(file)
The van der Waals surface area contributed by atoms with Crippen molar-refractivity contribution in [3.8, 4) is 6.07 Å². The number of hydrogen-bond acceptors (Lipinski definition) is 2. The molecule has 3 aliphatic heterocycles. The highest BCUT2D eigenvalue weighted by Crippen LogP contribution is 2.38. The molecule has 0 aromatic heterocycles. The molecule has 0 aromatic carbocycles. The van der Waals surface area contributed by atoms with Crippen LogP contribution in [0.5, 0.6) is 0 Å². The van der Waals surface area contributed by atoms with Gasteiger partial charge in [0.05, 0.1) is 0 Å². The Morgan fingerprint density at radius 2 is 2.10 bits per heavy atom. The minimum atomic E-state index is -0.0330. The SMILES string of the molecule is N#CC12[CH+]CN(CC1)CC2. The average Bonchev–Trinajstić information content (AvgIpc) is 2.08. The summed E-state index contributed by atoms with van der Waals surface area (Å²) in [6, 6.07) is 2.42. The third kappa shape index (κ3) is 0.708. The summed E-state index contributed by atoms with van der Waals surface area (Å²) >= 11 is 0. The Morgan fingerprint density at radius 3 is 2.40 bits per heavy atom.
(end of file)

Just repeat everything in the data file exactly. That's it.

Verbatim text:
The van der Waals surface area contributed by atoms with Crippen molar-refractivity contribution in [3.8, 4) is 6.07 Å². The number of hydrogen-bond acceptors (Lipinski definition) is 2. The molecule has 3 aliphatic heterocycles. The highest BCUT2D eigenvalue weighted by Crippen LogP contribution is 2.38. The molecule has 0 aromatic heterocycles. The molecule has 0 aromatic carbocycles. The van der Waals surface area contributed by atoms with Crippen LogP contribution in [0.5, 0.6) is 0 Å². The van der Waals surface area contributed by atoms with Gasteiger partial charge in [0.05, 0.1) is 0 Å². The Morgan fingerprint density at radius 2 is 2.10 bits per heavy atom. The minimum atomic E-state index is -0.0330. The SMILES string of the molecule is N#CC12[CH+]CN(CC1)CC2. The average Bonchev–Trinajstić information content (AvgIpc) is 2.08. The summed E-state index contributed by atoms with van der Waals surface area (Å²) in [6, 6.07) is 2.42. The third kappa shape index (κ3) is 0.708. The summed E-state index contributed by atoms with van der Waals surface area (Å²) >= 11 is 0. The Morgan fingerprint density at radius 3 is 2.40 bits per heavy atom.